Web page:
I’ve been arguing for this idea for several months now. As a country, we’ve been so excited about spending billions to keep non-performing homeowners from defaulting on their mortgages, that we’ve created a set of incentives for people TO default on their mortgages. Hey, that’s where the help is.
What if we gave incentives to people NOT to default on their loans? What if there were principal reduction programs or rate-cut programs, but those were available only to those with a clean mortgage history (for at least, say, one year)? How many people are paying credit card bills, but stiffing their mortgage company? Think that would happen if your interest rate declined by .5% every year you were clean? Or if you had $5000 of your principal balance forgiven for every 2 clean years?
And it seemed that nobody was listening, but now that is changing. Obviously nobody is going to listen to me, but perhaps someone important can get the attention of the powers-that-be. Last week Paul Jackson, the editor of HousingWire Magazine, called for a principal-forgiveness program for those that are NOT behind on their mortgages. Here’s a salient paragraph:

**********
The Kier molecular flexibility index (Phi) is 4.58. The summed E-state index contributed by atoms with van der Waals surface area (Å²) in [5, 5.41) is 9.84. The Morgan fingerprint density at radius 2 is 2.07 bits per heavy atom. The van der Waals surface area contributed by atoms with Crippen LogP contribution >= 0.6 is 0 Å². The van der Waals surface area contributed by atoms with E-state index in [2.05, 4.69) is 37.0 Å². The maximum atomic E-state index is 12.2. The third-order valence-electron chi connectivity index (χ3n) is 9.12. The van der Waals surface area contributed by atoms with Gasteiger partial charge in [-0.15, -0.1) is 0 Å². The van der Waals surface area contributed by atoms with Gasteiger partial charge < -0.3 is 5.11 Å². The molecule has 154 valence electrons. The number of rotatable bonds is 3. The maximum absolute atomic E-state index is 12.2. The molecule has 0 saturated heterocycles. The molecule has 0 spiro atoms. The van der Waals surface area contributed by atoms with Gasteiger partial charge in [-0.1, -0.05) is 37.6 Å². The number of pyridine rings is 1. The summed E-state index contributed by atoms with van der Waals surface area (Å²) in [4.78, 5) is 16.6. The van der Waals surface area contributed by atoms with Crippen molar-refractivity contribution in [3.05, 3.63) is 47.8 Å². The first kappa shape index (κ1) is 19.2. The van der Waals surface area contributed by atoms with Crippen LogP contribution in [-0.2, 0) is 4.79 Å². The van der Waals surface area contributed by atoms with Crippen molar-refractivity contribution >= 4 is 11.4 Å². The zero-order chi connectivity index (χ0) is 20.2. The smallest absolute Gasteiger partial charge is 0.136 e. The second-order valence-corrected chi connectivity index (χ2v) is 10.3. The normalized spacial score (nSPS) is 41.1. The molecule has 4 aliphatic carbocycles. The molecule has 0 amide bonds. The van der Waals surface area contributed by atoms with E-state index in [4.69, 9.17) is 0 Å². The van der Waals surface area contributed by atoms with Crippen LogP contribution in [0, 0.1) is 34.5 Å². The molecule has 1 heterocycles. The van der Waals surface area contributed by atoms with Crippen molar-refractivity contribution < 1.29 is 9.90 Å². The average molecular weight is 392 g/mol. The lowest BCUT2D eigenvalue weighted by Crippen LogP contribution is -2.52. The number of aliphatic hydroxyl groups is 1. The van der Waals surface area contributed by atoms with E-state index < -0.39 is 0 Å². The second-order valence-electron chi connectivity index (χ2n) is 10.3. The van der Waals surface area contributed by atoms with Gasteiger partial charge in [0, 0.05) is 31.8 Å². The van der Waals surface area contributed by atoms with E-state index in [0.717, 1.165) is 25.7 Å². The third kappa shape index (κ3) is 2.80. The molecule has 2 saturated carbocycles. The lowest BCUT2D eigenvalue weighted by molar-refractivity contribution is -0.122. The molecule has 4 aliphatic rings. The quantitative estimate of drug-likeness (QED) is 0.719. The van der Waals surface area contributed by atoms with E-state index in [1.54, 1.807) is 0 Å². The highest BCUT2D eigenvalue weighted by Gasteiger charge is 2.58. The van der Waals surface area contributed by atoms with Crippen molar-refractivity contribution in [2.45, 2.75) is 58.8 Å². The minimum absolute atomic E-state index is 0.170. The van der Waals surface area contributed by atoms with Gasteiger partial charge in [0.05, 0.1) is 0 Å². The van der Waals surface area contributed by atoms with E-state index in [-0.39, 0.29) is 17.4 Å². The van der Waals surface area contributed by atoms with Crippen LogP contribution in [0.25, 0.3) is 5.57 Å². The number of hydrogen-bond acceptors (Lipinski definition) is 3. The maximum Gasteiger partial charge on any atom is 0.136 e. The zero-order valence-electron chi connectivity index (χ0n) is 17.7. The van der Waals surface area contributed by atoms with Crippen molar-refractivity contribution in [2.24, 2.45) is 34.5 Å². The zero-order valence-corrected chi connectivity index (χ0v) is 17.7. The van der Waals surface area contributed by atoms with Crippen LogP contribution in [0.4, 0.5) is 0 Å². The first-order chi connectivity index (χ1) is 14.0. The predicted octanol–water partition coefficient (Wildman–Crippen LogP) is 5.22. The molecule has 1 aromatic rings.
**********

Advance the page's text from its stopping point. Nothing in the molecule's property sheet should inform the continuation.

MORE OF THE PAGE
Imagine if the current group of performing-yet-underwater borrowers — effectively more than 14 million strong, or roughly three times the annual estimate for all mortgage market activity — were actually able to sell or refinance their home. Talk about introducing legitimate demand into a market quite literally starved for it. It’d be instant stimulus. It’d be the right kind of stimulus. And we’d not be hearing about a housing depression any further, either, as homes started to really move.
This likely means it won’t happen, of course, but it is nice to know I’m not the only one that can see how good a thing it would be.